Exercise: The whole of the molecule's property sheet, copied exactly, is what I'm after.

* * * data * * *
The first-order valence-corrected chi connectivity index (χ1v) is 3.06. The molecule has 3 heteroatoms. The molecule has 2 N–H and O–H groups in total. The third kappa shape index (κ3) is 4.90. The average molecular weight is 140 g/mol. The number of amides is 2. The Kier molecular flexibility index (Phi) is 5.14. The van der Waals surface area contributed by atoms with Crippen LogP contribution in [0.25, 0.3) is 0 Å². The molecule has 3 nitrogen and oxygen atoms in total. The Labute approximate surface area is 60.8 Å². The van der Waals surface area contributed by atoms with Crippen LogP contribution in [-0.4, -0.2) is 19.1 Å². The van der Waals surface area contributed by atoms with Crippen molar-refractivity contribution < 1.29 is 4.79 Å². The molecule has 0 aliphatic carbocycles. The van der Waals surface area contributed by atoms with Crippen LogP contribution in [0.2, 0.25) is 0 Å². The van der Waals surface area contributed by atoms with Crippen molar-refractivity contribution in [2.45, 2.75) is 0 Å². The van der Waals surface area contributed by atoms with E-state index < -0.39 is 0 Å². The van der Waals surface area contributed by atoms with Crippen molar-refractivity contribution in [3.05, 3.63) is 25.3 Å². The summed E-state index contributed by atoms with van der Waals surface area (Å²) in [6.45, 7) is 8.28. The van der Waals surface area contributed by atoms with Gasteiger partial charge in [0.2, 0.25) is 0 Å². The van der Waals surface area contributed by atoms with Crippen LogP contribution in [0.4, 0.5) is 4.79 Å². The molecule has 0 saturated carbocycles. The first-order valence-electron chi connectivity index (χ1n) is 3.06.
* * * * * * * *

The first-order valence-corrected chi connectivity index (χ1v) is 3.06. The molecule has 3 heteroatoms. The molecule has 2 N–H and O–H groups in total. The third kappa shape index (κ3) is 4.90. The average molecular weight is 140 g/mol. The number of amides is 2. The Kier molecular flexibility index (Phi) is 5.14. The van der Waals surface area contributed by atoms with Crippen LogP contribution in [0.25, 0.3) is 0 Å². The molecule has 3 nitrogen and oxygen atoms in total. The Labute approximate surface area is 60.8 Å². The van der Waals surface area contributed by atoms with Crippen LogP contribution in [-0.4, -0.2) is 19.1 Å². The van der Waals surface area contributed by atoms with Crippen molar-refractivity contribution < 1.29 is 4.79 Å². The molecule has 0 aliphatic carbocycles. The van der Waals surface area contributed by atoms with Crippen LogP contribution in [0.2, 0.25) is 0 Å². The van der Waals surface area contributed by atoms with Crippen molar-refractivity contribution in [2.45, 2.75) is 0 Å². The van der Waals surface area contributed by atoms with E-state index < -0.39 is 0 Å². The van der Waals surface area contributed by atoms with Crippen molar-refractivity contribution in [3.05, 3.63) is 25.3 Å². The summed E-state index contributed by atoms with van der Waals surface area (Å²) in [6.45, 7) is 8.28. The van der Waals surface area contributed by atoms with Gasteiger partial charge in [0.2, 0.25) is 0 Å². The van der Waals surface area contributed by atoms with Crippen LogP contribution in [0.4, 0.5) is 4.79 Å². The molecule has 0 saturated carbocycles. The first-order valence-electron chi connectivity index (χ1n) is 3.06.